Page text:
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Thread: Why so many decimal points in my basic code?

  1. #1
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    Default Why so many decimal points in my basic code?

    A program I've been working on needs to calculate a number(salary), add a 10% commission to the salary and output to the user the total annual earnings. My programs gets those results, however the output shows unnecessary decimals to the final answer. I'm looking for something that looks like this 55000.00 as opposed to 55000.000000001. Can someone help me? Here's my code thus far-
    import java.util.Scanner;
     
    public class Commission{
     
        public static void main (String[] args){
            Scanner kb = new Scanner(System.in);
            Double a = 1.1, b, c;
     
            System.out.println("What is your fixed salary?");
            b = kb.nextDouble();
     
            c = b * a;
     
     
     
    System.out.println("Your fixed salary is $" + b +" "); 
     
    System.out.println("With the current commission being 10% of total sales, your total annual compensation is $" + c);       
     
        }
    }
    Last edited by helloworld922; October 28th, 2012 at 06:06 PM. Reason: please use [code] tags


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    Default Re: Why so many decimal points in my basic code?

    Also my output looks like this-
    run:
    What is your fixed salary?
    50000
    Your fixed salary is $50000.0
    With the current commission being 10% of total sales, your total annual compensation is $55000.00000000001
    BUILD SUCCESSFUL (total time: 53 seconds)

    I'd ideally like to make the fixed salary number look like $50,000.00 instead of $50000.0 and the total annual compensation look like $55,000.00 instead of $55000.00000000001. I'm very new at Java and would appreciate basic understandable feedback. Thanks

  3. #3
    Super Moderator helloworld922's Avatar
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    Default Re: Why so many decimal points in my basic code?

    There are two things going on here. First is the way computers represent floating point numbers. There are several good articles on this topic, I'll link to one: What Every Computer Scientist Should Know About Floating Point Arithmetic.

    The basic jist is your computer can't represent every possible floating point number, and since floating point numbers are a binary format the decimal equivalent representation taking into account these gaps can often-times really long decimals (such as the $55000.00000000001 you're getting).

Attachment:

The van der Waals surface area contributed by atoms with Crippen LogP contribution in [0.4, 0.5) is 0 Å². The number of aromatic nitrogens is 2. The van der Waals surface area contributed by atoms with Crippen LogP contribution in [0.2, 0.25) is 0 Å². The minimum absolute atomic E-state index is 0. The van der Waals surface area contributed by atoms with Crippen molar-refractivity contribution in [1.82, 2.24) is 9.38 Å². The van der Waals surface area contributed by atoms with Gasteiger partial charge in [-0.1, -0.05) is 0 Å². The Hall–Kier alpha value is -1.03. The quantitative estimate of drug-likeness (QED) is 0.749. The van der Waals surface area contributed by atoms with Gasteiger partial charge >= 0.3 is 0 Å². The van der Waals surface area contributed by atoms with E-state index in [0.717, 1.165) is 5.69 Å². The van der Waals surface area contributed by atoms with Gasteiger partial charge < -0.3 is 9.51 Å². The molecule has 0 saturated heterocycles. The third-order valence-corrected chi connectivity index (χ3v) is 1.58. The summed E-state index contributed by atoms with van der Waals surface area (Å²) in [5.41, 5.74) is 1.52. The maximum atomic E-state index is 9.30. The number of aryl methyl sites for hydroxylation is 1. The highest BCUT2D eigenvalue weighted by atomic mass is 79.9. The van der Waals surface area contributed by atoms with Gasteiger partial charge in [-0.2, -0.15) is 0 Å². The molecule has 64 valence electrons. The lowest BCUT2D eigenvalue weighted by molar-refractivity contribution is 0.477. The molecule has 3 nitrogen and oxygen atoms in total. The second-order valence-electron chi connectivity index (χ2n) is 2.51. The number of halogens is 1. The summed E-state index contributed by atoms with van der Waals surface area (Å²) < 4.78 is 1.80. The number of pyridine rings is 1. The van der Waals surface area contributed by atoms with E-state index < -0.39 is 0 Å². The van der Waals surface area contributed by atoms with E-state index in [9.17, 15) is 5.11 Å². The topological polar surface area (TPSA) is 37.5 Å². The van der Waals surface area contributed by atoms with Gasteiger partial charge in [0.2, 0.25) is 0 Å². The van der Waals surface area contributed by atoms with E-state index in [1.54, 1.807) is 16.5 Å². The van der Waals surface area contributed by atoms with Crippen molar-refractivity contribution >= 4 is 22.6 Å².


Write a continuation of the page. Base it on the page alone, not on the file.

Now if you don't actually care about this difference in representation vs. what's displayed (the "close enough is good enough" approach) you can simply modify the way you display your output.

    There are several ways to do this, the simplest method is to use the printf method.

    double value = 123.1234567890123456789;
     
    System.out.printf("Full computer representation: $%.14f\n", value);
    System.out.printf("Default double precision display: $%f\n", value);
    System.out.printf("Formatted to 2 decimal places: $%.2f\n", value);

     
    Full computer representation: $123.12345678901235
    Default double precision display: $123.123457
    Formatted to 2 decimal places: $123.12



    This method works, but there's a much better way to accomplish this by using the NumberFormat and DecimalFormat classes. You can create your own format or you can ask Java to give the currency format for your current local.

    NumberFormat format = new DecimalFormat(".00 USD");
    NumberFormat local = NumberFormat.getCurrencyInstance();
    System.out.println("My US dollar format: " + format.format(value));
    System.out.println("My local currency format: " + local.format(value));

     
    My US dollar format: 123.12 USD
    The built-in currency formatter: $123.12



    My local is currently in the US so it formats the currency as such. However, if you are in the UK it might give you the currency in Pounds, or you might get Yen in Japan, etc.

  4. The Following User Says Thank You to helloworld922 For This Useful Post:

    divebomb33 (October 28th, 2012)

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    Default Re: Why so many decimal points in my basic code?